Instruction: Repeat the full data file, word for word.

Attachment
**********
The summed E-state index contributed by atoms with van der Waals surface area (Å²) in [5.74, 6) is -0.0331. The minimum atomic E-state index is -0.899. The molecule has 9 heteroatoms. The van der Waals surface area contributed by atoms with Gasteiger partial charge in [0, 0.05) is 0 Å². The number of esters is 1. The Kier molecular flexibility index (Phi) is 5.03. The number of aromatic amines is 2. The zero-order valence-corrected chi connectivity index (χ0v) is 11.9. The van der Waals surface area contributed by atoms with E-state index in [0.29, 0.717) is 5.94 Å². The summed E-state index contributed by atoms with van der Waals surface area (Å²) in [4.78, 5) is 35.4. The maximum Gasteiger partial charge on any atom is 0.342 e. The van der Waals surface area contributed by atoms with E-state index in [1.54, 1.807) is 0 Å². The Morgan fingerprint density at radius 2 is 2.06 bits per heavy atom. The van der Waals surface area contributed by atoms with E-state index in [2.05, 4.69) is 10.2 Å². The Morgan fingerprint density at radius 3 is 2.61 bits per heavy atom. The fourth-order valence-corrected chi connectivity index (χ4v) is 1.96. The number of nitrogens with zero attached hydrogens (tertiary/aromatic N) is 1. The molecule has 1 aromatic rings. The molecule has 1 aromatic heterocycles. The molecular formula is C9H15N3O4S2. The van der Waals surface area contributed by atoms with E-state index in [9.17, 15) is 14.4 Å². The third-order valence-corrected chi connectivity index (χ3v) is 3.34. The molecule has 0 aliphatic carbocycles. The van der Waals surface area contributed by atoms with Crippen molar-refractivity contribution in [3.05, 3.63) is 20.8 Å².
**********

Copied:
The summed E-state index contributed by atoms with van der Waals surface area (Å²) in [5.74, 6) is -0.0331. The minimum atomic E-state index is -0.899. The molecule has 9 heteroatoms. The van der Waals surface area contributed by atoms with Gasteiger partial charge in [0, 0.05) is 0 Å². The number of esters is 1. The Kier molecular flexibility index (Phi) is 5.03. The number of aromatic amines is 2. The zero-order valence-corrected chi connectivity index (χ0v) is 11.9. The van der Waals surface area contributed by atoms with E-state index in [0.29, 0.717) is 5.94 Å². The summed E-state index contributed by atoms with van der Waals surface area (Å²) in [4.78, 5) is 35.4. The maximum Gasteiger partial charge on any atom is 0.342 e. The van der Waals surface area contributed by atoms with E-state index in [1.54, 1.807) is 0 Å². The Morgan fingerprint density at radius 2 is 2.06 bits per heavy atom. The van der Waals surface area contributed by atoms with E-state index in [2.05, 4.69) is 10.2 Å². The Morgan fingerprint density at radius 3 is 2.61 bits per heavy atom. The fourth-order valence-corrected chi connectivity index (χ4v) is 1.96. The number of nitrogens with zero attached hydrogens (tertiary/aromatic N) is 1. The molecule has 1 aromatic rings. The molecule has 1 aromatic heterocycles. The molecular formula is C9H15N3O4S2. The van der Waals surface area contributed by atoms with E-state index in [9.17, 15) is 14.4 Å². The third-order valence-corrected chi connectivity index (χ3v) is 3.34. The molecule has 0 aliphatic carbocycles. The van der Waals surface area contributed by atoms with Crippen molar-refractivity contribution in [3.05, 3.63) is 20.8 Å².